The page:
Few outsiders realise how much Dublin is divided by the Liffey. Of course it is nothing like the Berlin Wall. Southsiders can and do cross the river, perhaps to go to Arnotts, the Gate, Chapter One or the Municipal, or when Ireland were playing rugby matches at Croke Park, but they don’t tend to linger very long. Though there are fashionable new areas, like Smithfield and Stoneybatter, the general feeling is that those from the southside who go to live there have become lost in some impenetrable wilderness and will never be able to return home.
There is a cultural as well as a class divide. In the 1980s, southsiders, particulary men, liked to tell each other jokes about northside girls. These were generally very crude, misogynistic jokes that made reference to what type of protection northside girls used when having sex – a bus shelter – and how one would know if they were having an orgasm – they dropped their chips. Like many other Dubliners, we southsiders were chuffed when Roddy Doyle’s Barrytown trilogy came out. It was not just that the books won international acclaim; they also enabled us to recognise, honour and celebrate working class Dublin culture. We could laugh not just at but with the characters and their antics. It was as if Doyle was taking us by the hand and bringing us on a warm, colourful and comical trip through everyday life in the suburbs of North Dublin.
All the wit and humour of the people who live in Coolock and Kilbarrack that Roddy Doyle captured in the Barrytown trilogy does not disguise the social inequality and deprivation that existed and still exists in the area. As an example, consider the levels of participation in higher education. In Dublin 17, which includes Coolock, Darndale, Balgriffin and Belcamp, only 15 per cent young people go on to participate in higher education, compared with 99 per cent in Dublin 16 and areas such as Rathgar, Rathmines and Ranelagh. There is a danger then that in laughing at the wit and humour of the Dublin working class, we are suggesting that we identify with them, that they are part of us, that we are all part and parcel of this Dublin family, when in fact there are enormous differences and inequalities. People from Dublin 6 can laugh at the people from Barrytown, but how many would go and live there?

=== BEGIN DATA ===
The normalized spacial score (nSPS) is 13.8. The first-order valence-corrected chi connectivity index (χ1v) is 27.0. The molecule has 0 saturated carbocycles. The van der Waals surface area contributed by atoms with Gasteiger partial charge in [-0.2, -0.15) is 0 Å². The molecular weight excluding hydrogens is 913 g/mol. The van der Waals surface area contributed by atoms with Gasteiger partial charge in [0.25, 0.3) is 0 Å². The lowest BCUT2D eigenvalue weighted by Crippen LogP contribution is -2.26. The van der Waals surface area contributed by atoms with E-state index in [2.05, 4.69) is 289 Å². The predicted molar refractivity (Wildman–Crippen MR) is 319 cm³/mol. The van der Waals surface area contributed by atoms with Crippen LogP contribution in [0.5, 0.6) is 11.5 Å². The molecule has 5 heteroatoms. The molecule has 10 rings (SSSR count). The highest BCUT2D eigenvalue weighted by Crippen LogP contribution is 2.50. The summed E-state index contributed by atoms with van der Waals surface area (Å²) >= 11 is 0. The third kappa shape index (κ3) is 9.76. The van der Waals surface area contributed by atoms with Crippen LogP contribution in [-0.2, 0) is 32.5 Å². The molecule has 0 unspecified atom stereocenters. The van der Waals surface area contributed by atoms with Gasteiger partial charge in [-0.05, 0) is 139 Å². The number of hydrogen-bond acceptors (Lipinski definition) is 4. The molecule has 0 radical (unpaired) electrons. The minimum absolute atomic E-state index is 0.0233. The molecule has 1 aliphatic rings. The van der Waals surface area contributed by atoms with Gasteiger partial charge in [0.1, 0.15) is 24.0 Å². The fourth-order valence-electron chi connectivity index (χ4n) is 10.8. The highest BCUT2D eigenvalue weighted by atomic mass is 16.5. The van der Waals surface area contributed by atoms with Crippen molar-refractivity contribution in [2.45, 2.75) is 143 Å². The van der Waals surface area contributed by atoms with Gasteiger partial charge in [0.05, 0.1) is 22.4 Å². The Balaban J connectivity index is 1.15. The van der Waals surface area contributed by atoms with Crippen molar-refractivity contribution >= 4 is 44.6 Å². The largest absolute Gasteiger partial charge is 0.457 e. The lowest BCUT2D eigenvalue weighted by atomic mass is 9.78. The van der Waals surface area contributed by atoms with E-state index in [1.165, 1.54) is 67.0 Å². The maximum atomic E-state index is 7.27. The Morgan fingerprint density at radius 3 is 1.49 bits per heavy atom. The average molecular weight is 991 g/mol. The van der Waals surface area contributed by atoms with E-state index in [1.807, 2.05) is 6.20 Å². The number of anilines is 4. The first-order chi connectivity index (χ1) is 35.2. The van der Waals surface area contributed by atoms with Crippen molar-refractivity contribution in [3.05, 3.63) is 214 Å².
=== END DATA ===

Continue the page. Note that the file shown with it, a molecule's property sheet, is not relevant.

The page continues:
In the 1980s, I became involved in adult education. It was deemed that, being a sociologist, I would be good at community education. This led me to various places in which I would try to encourage and empower local people to take greater control of their lives and the communities in which they lived. It was all a bit ludicrous. Instead of the archetypical Clint Eastwood character coming to rescue some isolated community from baddies, I was a bumbling, middle class southsider who arrived in his Morris Minor and sat among mostly working class women who were using adult education as means of taking control of their lives. One of the places in which I landed up was Coolock, where I and about a dozen local women talked about empowerment while sitting around a table on tiny little child chairs in a kindergarten room.